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Biographical Details of Leadership
Contemporary Lens on Black Leadership
Historical Focus on Race
Leading Through Public Service & Responsibility
BOND: Let me take you back over all these moments in life, this experience living in this neighborhood and knowing you're going to get out, going to college, dropping out and coming back, deciding to go to law school, all of these. At some point, I don't know if you said this to yourself, but you had to think of yourself that "I am a leader. I'm a person whom other people listen to and if I suggest a course of action, they're going to consider it seriously." There had to be some point in your life where this? Are you shaking your head no?
BOND: It never happened?
BRAUN: You know something, I've grappled with this question because I've never — that's not how I saw myself and I saw myself as someone who set out to do a thing, whatever that thing was, and so for me public service has real meaning. I mean, it's about being a public servant, about using the skills, the talent, the training, the education, the exposure that I have to do good. That sounds really corny but that really is how I've always seen myself and so I've seen myself as a public servant more than anything else, up until recently.
BOND: But at the same time, when you get elected to the legislature, that means that a lot of people had the choice between Joe and Mary and Carol and they've chosen Carol. And in that process, they have made you a leader. You are now a member of the Lower House of the Illinois legislature, all of your colleagues are leaders. Why aren't you a leader?
BRAUN: Because I see my job as doing the best I can to work harder anybody else to get the job done, whatever that job description is, for the people who chose me over everybody else.
BOND: Is it the word that you don't feel comfortable with?
BRAUN: Maybe. Maybe.
BOND: Well, I can't think of another one right now. But at the same time, in effect, by the fact of your election, you've been anointed in the sense we're talking about. But there must be some time when you say to yourself "These people chose me to speak for them and therefore I've got to speak for them." That's why you introduced legislation to eliminate discrimination against families with children. That's what you do. Do you ever consider this, think about this, that these people chose you to do this and now you've got to live up to their aspirations for you?
BRAUN: Absolutely. Absolutely. I mean, that's the motivation, you know, that you — and this is kind of back to my mother's, you know, do the best job you can where you're planted. When I was a state legislator, I tried to do the best I could to be the best state legislator I could be. When I was Recorder of Deeds I wanted to be the best Recorder of Deeds ever, if I could and to do the best job I could where I was planted and the same thing when I got to the United States Senate. I tried to be the best senator that I could be.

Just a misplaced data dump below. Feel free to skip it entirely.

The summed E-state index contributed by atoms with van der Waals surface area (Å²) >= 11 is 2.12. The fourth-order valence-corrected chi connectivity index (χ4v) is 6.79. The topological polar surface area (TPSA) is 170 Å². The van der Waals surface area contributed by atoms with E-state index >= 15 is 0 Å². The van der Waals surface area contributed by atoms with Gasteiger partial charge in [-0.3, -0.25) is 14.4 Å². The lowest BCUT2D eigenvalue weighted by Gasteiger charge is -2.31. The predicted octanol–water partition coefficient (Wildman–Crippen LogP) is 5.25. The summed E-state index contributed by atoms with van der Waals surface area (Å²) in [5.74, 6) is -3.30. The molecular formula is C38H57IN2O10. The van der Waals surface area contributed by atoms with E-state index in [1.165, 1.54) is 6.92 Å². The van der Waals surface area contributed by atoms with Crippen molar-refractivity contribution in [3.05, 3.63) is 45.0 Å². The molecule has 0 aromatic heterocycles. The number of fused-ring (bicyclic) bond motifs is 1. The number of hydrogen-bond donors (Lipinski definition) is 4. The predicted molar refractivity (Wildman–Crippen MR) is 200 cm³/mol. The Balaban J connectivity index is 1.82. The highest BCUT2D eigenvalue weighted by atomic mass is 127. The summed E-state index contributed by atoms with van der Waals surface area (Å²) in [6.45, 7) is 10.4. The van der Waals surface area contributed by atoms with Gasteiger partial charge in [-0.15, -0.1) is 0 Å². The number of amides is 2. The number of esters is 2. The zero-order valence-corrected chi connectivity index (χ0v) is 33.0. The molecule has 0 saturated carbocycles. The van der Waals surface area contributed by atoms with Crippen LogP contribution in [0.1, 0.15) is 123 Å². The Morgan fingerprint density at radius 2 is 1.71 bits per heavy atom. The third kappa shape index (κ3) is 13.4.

BOND: In the Recorder of Deeds office, more than the legislature, more than the senator, it's just you?
BRAUN: That's right.
BOND: You're the person?
BOND: There aren't these others. It's just you, so you're in charge of all that and you talked about reforming the office, making it a better office. You had to think then that you've been chosen to do this, there's a mandate for you to do this and therefore you have a responsibility to do it. How did you weigh that responsibility? Some people would've said, "Well, I can pretend to do it. Nobody will know, who pays attention to the Recorder of Deeds?" but instead you tackled it.
BOND: Why'd you tackle it? You could've gotten by. You could've done nothing.
BRAUN: Right. But that wasn't what — that's why the people voted for me. I mean, that was my mandate. My mandate wasn't to go there and to be large and in charge. My mandate wasn't to go there and put my name on the door and go on vacation. I was chosen to do a job. And let me tell you my favorite story about the Recorder of Deeds years, although I've got lots of them.
I hadn't had a vacation since my election when the — you may have even read about this — they were doing some underground work in Chicago. Chicago's got tunnels under the Loop and they were doing some construction and they broke through one of the tunnels and the underside of the entire Loop began to flood. It was really a big deal, it was huge, and so this was like catastrophic because our books and records, some of our books and records were kept in the second? There were sub-basements under the County building where my office was, and one on the side of preparedness. I had trained my people. We'd actually had fire drills in my office and I wanted to train everybody in case of an emergency, this is what we do, and I was on my way to vacation. I was in the car headed to O'Hare Airport when I get a phone call: "the sub-basements are flooding. They've just busted through and there's water filling the bottom of the County building," and I'm going, "And uhh?" And Ethel, who at the time was working with me, Ethel said, "Well, you can't go on vacation." I said, "What do you mean, I can't go on vacation?" I said, "I've got my ticket, I'm ready to go." She said, "But there's water coming in," and I understood immediately. I told the driver, turn the car around. I turned around, luggage in the trunk, and went back to the office because I had to man my post. I mean it was a command kind of situation.
BOND: You were in charge. You were the leader.
BRAUN: I was in charge, that's right.
BOND: You were the leader.
BRAUN: And so I had my people go. We went and got our documents from the sub-basement and nothing got wet. We didn't lose anything and I got everybody out of the building.